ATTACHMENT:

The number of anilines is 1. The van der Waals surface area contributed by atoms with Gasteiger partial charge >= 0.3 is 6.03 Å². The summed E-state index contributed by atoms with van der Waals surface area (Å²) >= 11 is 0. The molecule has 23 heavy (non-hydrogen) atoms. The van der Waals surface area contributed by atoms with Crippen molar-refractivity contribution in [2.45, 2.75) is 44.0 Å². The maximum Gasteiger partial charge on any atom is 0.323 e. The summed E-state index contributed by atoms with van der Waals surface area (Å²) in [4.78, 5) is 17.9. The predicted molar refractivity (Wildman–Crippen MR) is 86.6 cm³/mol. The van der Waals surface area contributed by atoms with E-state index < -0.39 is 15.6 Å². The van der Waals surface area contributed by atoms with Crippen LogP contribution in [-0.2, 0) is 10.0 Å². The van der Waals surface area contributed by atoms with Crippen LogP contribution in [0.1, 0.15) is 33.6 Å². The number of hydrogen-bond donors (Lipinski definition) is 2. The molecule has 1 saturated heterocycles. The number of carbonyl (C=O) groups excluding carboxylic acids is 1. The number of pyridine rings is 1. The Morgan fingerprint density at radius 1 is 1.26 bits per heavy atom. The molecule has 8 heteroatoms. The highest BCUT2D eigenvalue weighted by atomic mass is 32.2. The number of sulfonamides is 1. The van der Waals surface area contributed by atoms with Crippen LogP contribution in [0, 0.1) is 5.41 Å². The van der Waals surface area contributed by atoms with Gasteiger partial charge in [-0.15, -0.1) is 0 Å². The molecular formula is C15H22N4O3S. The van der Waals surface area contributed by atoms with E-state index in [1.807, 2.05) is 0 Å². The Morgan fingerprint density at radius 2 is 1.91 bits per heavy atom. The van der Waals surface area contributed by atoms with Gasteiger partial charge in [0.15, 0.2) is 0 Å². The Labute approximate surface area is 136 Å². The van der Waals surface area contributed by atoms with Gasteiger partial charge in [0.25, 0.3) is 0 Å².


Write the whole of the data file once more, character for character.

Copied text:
The number of anilines is 1. The van der Waals surface area contributed by atoms with Gasteiger partial charge >= 0.3 is 6.03 Å². The summed E-state index contributed by atoms with van der Waals surface area (Å²) >= 11 is 0. The molecule has 23 heavy (non-hydrogen) atoms. The van der Waals surface area contributed by atoms with Crippen molar-refractivity contribution in [2.45, 2.75) is 44.0 Å². The maximum Gasteiger partial charge on any atom is 0.323 e. The summed E-state index contributed by atoms with van der Waals surface area (Å²) in [4.78, 5) is 17.9. The predicted molar refractivity (Wildman–Crippen MR) is 86.6 cm³/mol. The van der Waals surface area contributed by atoms with E-state index < -0.39 is 15.6 Å². The van der Waals surface area contributed by atoms with Crippen LogP contribution in [-0.2, 0) is 10.0 Å². The van der Waals surface area contributed by atoms with Crippen LogP contribution in [0.1, 0.15) is 33.6 Å². The number of hydrogen-bond donors (Lipinski definition) is 2. The molecule has 1 saturated heterocycles. The number of carbonyl (C=O) groups excluding carboxylic acids is 1. The number of pyridine rings is 1. The Morgan fingerprint density at radius 1 is 1.26 bits per heavy atom. The molecule has 8 heteroatoms. The highest BCUT2D eigenvalue weighted by atomic mass is 32.2. The number of sulfonamides is 1. The van der Waals surface area contributed by atoms with Crippen LogP contribution in [0, 0.1) is 5.41 Å². The van der Waals surface area contributed by atoms with Gasteiger partial charge in [-0.15, -0.1) is 0 Å². The molecular formula is C15H22N4O3S. The van der Waals surface area contributed by atoms with E-state index in [1.807, 2.05) is 0 Å². The Morgan fingerprint density at radius 2 is 1.91 bits per heavy atom. The van der Waals surface area contributed by atoms with Gasteiger partial charge in [0.15, 0.2) is 0 Å². The Labute approximate surface area is 136 Å². The van der Waals surface area contributed by atoms with Gasteiger partial charge in [0.25, 0.3) is 0 Å².